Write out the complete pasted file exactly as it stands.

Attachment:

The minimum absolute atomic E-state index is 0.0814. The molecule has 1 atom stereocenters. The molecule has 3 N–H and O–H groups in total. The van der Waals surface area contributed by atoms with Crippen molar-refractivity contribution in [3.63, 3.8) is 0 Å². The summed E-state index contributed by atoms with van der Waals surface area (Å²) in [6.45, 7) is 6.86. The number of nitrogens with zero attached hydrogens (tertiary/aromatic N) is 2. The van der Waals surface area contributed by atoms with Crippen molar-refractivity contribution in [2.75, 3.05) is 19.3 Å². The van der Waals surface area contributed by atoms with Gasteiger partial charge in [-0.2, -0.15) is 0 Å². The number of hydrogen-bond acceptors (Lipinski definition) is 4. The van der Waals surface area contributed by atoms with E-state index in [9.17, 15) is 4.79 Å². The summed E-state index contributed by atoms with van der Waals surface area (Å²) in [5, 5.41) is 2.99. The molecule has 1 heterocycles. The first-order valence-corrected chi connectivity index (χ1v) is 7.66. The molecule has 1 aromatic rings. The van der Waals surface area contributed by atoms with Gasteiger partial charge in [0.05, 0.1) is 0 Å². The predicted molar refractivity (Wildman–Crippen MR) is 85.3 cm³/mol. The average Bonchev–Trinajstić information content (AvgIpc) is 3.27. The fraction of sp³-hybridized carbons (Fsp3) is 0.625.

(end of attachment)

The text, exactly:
The minimum absolute atomic E-state index is 0.0814. The molecule has 1 atom stereocenters. The molecule has 3 N–H and O–H groups in total. The van der Waals surface area contributed by atoms with Crippen molar-refractivity contribution in [3.63, 3.8) is 0 Å². The summed E-state index contributed by atoms with van der Waals surface area (Å²) in [6.45, 7) is 6.86. The number of nitrogens with zero attached hydrogens (tertiary/aromatic N) is 2. The van der Waals surface area contributed by atoms with Crippen molar-refractivity contribution in [2.75, 3.05) is 19.3 Å². The van der Waals surface area contributed by atoms with Gasteiger partial charge in [-0.2, -0.15) is 0 Å². The number of hydrogen-bond acceptors (Lipinski definition) is 4. The van der Waals surface area contributed by atoms with E-state index in [9.17, 15) is 4.79 Å². The summed E-state index contributed by atoms with van der Waals surface area (Å²) in [5, 5.41) is 2.99. The molecule has 1 heterocycles. The first-order valence-corrected chi connectivity index (χ1v) is 7.66. The molecule has 1 aromatic rings. The van der Waals surface area contributed by atoms with Gasteiger partial charge in [0.05, 0.1) is 0 Å². The predicted molar refractivity (Wildman–Crippen MR) is 85.3 cm³/mol. The average Bonchev–Trinajstić information content (AvgIpc) is 3.27. The fraction of sp³-hybridized carbons (Fsp3) is 0.625.